The Portsmouth High School marching band strutted its stuff in front of President Barack Obama Monday night.
During the president’s second inaugural parade, the band played a medley of patriotic songs including “You’re a Grand Old Flag” while passing by the glass-covered, heated observation booth that held the president, First Lady Michelle Obama, their children Sasha and Malia, Vice President Joe Biden and other dignitaries.
The 160-member band was one of only 10 high school units in the country selected for the honor.
“It wouldn’t be a parade without these guys,” said the parade announcer as band members marched down Pennsylvania Avenue in front of the president.
The announcer went on to say that 32 years earlier, the PHS band appeared in President Ronald Reagan’s first inaugural parade. Several PHS band students have parents who marched in the 1981 procession.
Kyle Wentzel, a junior with the band, said it was exciting to catch a glimpse of the president.
“It was kind of cool watching him as we went by,” said Kyle, relaxing in a hotel room a few hours after the parade. “He was waving and he seemed to be really enjoying himself.”
In 1981, television coverage broke away from the PHS band to focus on developing news regarding the Iran hostage crisis. This time around, however, relatives and friends back home had plenty of opportunities to watch students march.
Although CNN broke to a commercial right before the band made its appearance, a smaller video feed was used in the top left-hand corner of the screen. C-SPAN featured the band’s appearance uninterrupted, and the parade was also streamed live over the internet on several websites.
For the PHS band, there was a lot of “hurry up and wait” on Monday.
“The kids started their day at 11:30 at the Pentagon, where we went through a thorough security check and received our individual credentials that allowed us access to the parade route. They stepped off to join the parade around 4 p.m. at the Capitol building,” said PHS Principal Bob Littlefield in an e-mailed message to parents. Mr. Littlefield marched alongside the PHS musicians, color guard and dance team.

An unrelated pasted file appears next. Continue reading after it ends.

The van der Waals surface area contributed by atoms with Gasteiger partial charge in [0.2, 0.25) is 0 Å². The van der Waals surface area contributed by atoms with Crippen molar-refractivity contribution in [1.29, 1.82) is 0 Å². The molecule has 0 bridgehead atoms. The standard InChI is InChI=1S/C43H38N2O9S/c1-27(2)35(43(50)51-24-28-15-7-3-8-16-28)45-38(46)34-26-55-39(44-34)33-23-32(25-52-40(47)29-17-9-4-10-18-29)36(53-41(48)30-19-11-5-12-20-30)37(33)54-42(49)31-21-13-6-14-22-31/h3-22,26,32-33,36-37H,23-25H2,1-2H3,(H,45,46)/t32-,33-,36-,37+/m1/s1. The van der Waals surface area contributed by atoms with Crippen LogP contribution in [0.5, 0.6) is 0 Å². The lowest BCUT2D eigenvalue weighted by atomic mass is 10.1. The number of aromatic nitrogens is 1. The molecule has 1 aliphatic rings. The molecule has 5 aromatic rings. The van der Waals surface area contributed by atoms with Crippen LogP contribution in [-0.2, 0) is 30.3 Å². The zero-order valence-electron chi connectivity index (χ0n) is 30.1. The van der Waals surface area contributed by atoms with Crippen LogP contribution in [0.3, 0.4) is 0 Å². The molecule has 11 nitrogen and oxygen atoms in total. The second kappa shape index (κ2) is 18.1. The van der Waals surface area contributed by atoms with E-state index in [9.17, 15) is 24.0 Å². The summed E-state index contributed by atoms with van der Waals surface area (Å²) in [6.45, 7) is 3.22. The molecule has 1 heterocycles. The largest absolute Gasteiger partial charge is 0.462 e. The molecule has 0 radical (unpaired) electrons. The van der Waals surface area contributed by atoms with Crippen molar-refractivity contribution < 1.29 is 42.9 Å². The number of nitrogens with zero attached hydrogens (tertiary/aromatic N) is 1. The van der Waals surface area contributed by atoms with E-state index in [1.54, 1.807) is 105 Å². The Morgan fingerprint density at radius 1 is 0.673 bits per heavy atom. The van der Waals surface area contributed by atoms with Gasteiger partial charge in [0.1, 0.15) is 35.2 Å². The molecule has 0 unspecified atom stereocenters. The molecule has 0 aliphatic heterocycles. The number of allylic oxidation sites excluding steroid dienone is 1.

“It was longer (of a wait) than I thought it would be, but it wasn’t that cold,” said Kyle, adding that the parade itself was only about a mile and a half long.
The band left late Sunday morning for the nine-hour bus ride to D.C. and is expected to return to Portsmouth Tuesday evening. It was a bare-bones trip with little time for sightseeing.
“We drove by some monuments, but that was it. It’s really the only downside,” said Kyle.
Of course, taking in the sights pales in comparison to marching for a president.
“I cannot imagine a prouder moment as a principal than to see the president and vice president of the United States on their feet, clapping in time to the music performed by our students,” said Mr. Littlefield. “Thanks to all the members of our community who supported this effort. Your kids made Portsmouth proud today.”
Kyle said his fellow students certainly appreciated the magnitude of the event.
“It’s definitely something that we’ll remember for the rest of our lives,” he said.
To watch a C-SPAN video of the PHS band’s appearance, click here or watch the above video.